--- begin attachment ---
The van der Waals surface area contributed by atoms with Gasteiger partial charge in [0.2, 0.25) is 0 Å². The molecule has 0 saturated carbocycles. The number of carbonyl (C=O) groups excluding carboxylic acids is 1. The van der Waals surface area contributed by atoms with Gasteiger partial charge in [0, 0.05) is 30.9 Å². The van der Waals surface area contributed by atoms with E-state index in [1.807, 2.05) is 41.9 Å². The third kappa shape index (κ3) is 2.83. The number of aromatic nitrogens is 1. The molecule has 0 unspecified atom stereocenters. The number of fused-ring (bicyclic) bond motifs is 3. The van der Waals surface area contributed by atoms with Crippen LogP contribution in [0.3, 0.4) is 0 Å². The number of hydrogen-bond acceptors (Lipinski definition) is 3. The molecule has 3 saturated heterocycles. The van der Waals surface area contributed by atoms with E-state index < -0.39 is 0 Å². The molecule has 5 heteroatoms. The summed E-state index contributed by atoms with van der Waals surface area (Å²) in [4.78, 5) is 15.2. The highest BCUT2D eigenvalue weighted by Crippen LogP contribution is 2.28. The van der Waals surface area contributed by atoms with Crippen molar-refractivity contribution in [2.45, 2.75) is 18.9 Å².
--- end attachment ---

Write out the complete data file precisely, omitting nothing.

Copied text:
The van der Waals surface area contributed by atoms with Gasteiger partial charge in [0.2, 0.25) is 0 Å². The molecule has 0 saturated carbocycles. The number of carbonyl (C=O) groups excluding carboxylic acids is 1. The van der Waals surface area contributed by atoms with Gasteiger partial charge in [0, 0.05) is 30.9 Å². The van der Waals surface area contributed by atoms with E-state index in [1.807, 2.05) is 41.9 Å². The third kappa shape index (κ3) is 2.83. The number of aromatic nitrogens is 1. The molecule has 0 unspecified atom stereocenters. The number of fused-ring (bicyclic) bond motifs is 3. The van der Waals surface area contributed by atoms with Crippen LogP contribution in [0.3, 0.4) is 0 Å². The number of hydrogen-bond acceptors (Lipinski definition) is 3. The molecule has 3 saturated heterocycles. The van der Waals surface area contributed by atoms with E-state index < -0.39 is 0 Å². The molecule has 5 heteroatoms. The summed E-state index contributed by atoms with van der Waals surface area (Å²) in [4.78, 5) is 15.2. The highest BCUT2D eigenvalue weighted by Crippen LogP contribution is 2.28. The van der Waals surface area contributed by atoms with Crippen molar-refractivity contribution in [2.45, 2.75) is 18.9 Å².